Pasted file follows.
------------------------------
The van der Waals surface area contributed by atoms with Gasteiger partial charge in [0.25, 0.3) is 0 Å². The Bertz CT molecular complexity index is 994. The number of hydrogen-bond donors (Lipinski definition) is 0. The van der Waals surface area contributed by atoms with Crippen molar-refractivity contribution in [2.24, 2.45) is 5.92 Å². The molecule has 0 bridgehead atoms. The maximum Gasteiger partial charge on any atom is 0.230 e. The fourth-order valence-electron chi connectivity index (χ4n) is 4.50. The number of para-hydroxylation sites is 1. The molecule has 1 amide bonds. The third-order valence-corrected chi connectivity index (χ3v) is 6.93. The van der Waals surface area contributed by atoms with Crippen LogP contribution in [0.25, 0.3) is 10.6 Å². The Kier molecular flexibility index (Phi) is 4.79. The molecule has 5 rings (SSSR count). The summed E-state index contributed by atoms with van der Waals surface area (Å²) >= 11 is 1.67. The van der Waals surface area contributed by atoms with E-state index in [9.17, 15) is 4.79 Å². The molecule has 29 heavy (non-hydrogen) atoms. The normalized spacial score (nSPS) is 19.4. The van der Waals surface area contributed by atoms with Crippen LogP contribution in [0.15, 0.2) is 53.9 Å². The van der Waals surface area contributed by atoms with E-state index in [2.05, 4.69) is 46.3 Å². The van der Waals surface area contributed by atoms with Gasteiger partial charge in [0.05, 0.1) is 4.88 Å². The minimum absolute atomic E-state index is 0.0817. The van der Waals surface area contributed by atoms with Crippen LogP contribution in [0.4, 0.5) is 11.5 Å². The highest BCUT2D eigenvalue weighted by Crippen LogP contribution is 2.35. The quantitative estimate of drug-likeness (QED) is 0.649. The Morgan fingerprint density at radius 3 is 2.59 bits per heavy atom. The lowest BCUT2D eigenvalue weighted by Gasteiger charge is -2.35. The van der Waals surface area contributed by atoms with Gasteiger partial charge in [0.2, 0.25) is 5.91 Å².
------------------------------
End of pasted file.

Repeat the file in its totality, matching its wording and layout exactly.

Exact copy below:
The van der Waals surface area contributed by atoms with Gasteiger partial charge in [0.25, 0.3) is 0 Å². The Bertz CT molecular complexity index is 994. The number of hydrogen-bond donors (Lipinski definition) is 0. The van der Waals surface area contributed by atoms with Crippen molar-refractivity contribution in [2.24, 2.45) is 5.92 Å². The molecule has 0 bridgehead atoms. The maximum Gasteiger partial charge on any atom is 0.230 e. The fourth-order valence-electron chi connectivity index (χ4n) is 4.50. The number of para-hydroxylation sites is 1. The molecule has 1 amide bonds. The third-order valence-corrected chi connectivity index (χ3v) is 6.93. The van der Waals surface area contributed by atoms with Crippen LogP contribution in [0.25, 0.3) is 10.6 Å². The Kier molecular flexibility index (Phi) is 4.79. The molecule has 5 rings (SSSR count). The summed E-state index contributed by atoms with van der Waals surface area (Å²) >= 11 is 1.67. The van der Waals surface area contributed by atoms with E-state index in [9.17, 15) is 4.79 Å². The molecule has 29 heavy (non-hydrogen) atoms. The normalized spacial score (nSPS) is 19.4. The van der Waals surface area contributed by atoms with Crippen LogP contribution in [0.15, 0.2) is 53.9 Å². The van der Waals surface area contributed by atoms with E-state index in [2.05, 4.69) is 46.3 Å². The van der Waals surface area contributed by atoms with Gasteiger partial charge in [0.05, 0.1) is 4.88 Å². The minimum absolute atomic E-state index is 0.0817. The van der Waals surface area contributed by atoms with Crippen LogP contribution in [0.4, 0.5) is 11.5 Å². The highest BCUT2D eigenvalue weighted by Crippen LogP contribution is 2.35. The quantitative estimate of drug-likeness (QED) is 0.649. The Morgan fingerprint density at radius 3 is 2.59 bits per heavy atom. The lowest BCUT2D eigenvalue weighted by Gasteiger charge is -2.35. The van der Waals surface area contributed by atoms with Gasteiger partial charge in [0.2, 0.25) is 5.91 Å².